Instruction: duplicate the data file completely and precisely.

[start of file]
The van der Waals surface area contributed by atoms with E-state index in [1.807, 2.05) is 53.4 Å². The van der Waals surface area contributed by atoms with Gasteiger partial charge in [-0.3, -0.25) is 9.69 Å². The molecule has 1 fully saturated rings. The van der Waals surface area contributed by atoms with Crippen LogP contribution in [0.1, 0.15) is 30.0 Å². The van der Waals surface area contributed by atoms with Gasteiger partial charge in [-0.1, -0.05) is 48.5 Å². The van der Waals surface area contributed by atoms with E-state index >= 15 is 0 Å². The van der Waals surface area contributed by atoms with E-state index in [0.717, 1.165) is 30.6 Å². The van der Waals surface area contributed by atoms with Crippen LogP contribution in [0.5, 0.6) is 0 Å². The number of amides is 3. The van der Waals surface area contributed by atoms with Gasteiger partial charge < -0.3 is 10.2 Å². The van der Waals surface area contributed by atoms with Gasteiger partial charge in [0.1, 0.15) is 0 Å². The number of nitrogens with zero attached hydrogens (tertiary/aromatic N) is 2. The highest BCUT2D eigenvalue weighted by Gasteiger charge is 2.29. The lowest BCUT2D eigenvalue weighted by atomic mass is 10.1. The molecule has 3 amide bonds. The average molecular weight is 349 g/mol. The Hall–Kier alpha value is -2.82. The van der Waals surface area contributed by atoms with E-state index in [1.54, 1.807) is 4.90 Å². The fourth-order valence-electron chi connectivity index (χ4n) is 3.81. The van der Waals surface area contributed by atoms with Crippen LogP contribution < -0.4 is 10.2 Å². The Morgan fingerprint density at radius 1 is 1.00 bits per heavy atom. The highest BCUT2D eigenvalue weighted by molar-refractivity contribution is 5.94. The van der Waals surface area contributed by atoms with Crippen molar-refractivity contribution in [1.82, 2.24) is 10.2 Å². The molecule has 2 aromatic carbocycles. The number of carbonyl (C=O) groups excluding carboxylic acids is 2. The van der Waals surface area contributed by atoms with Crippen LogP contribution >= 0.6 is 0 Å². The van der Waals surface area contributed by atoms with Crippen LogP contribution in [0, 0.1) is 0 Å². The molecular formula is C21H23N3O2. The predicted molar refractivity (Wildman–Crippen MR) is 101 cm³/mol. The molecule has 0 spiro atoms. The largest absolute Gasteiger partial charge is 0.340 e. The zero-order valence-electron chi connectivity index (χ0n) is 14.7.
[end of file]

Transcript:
The van der Waals surface area contributed by atoms with E-state index in [1.807, 2.05) is 53.4 Å². The van der Waals surface area contributed by atoms with Gasteiger partial charge in [-0.3, -0.25) is 9.69 Å². The molecule has 1 fully saturated rings. The van der Waals surface area contributed by atoms with Crippen LogP contribution in [0.1, 0.15) is 30.0 Å². The van der Waals surface area contributed by atoms with Gasteiger partial charge in [-0.1, -0.05) is 48.5 Å². The van der Waals surface area contributed by atoms with E-state index >= 15 is 0 Å². The van der Waals surface area contributed by atoms with E-state index in [0.717, 1.165) is 30.6 Å². The van der Waals surface area contributed by atoms with Crippen LogP contribution in [0.5, 0.6) is 0 Å². The number of amides is 3. The van der Waals surface area contributed by atoms with Gasteiger partial charge < -0.3 is 10.2 Å². The van der Waals surface area contributed by atoms with Gasteiger partial charge in [0.1, 0.15) is 0 Å². The number of nitrogens with zero attached hydrogens (tertiary/aromatic N) is 2. The highest BCUT2D eigenvalue weighted by Gasteiger charge is 2.29. The lowest BCUT2D eigenvalue weighted by atomic mass is 10.1. The molecule has 3 amide bonds. The average molecular weight is 349 g/mol. The Hall–Kier alpha value is -2.82. The van der Waals surface area contributed by atoms with E-state index in [1.54, 1.807) is 4.90 Å². The fourth-order valence-electron chi connectivity index (χ4n) is 3.81. The van der Waals surface area contributed by atoms with Crippen LogP contribution < -0.4 is 10.2 Å². The Morgan fingerprint density at radius 1 is 1.00 bits per heavy atom. The highest BCUT2D eigenvalue weighted by molar-refractivity contribution is 5.94. The van der Waals surface area contributed by atoms with Crippen molar-refractivity contribution in [1.82, 2.24) is 10.2 Å². The molecule has 2 aromatic carbocycles. The number of carbonyl (C=O) groups excluding carboxylic acids is 2. The van der Waals surface area contributed by atoms with Crippen LogP contribution >= 0.6 is 0 Å². The van der Waals surface area contributed by atoms with Crippen LogP contribution in [0, 0.1) is 0 Å². The molecular formula is C21H23N3O2. The predicted molar refractivity (Wildman–Crippen MR) is 101 cm³/mol. The molecule has 0 spiro atoms. The largest absolute Gasteiger partial charge is 0.340 e. The zero-order valence-electron chi connectivity index (χ0n) is 14.7.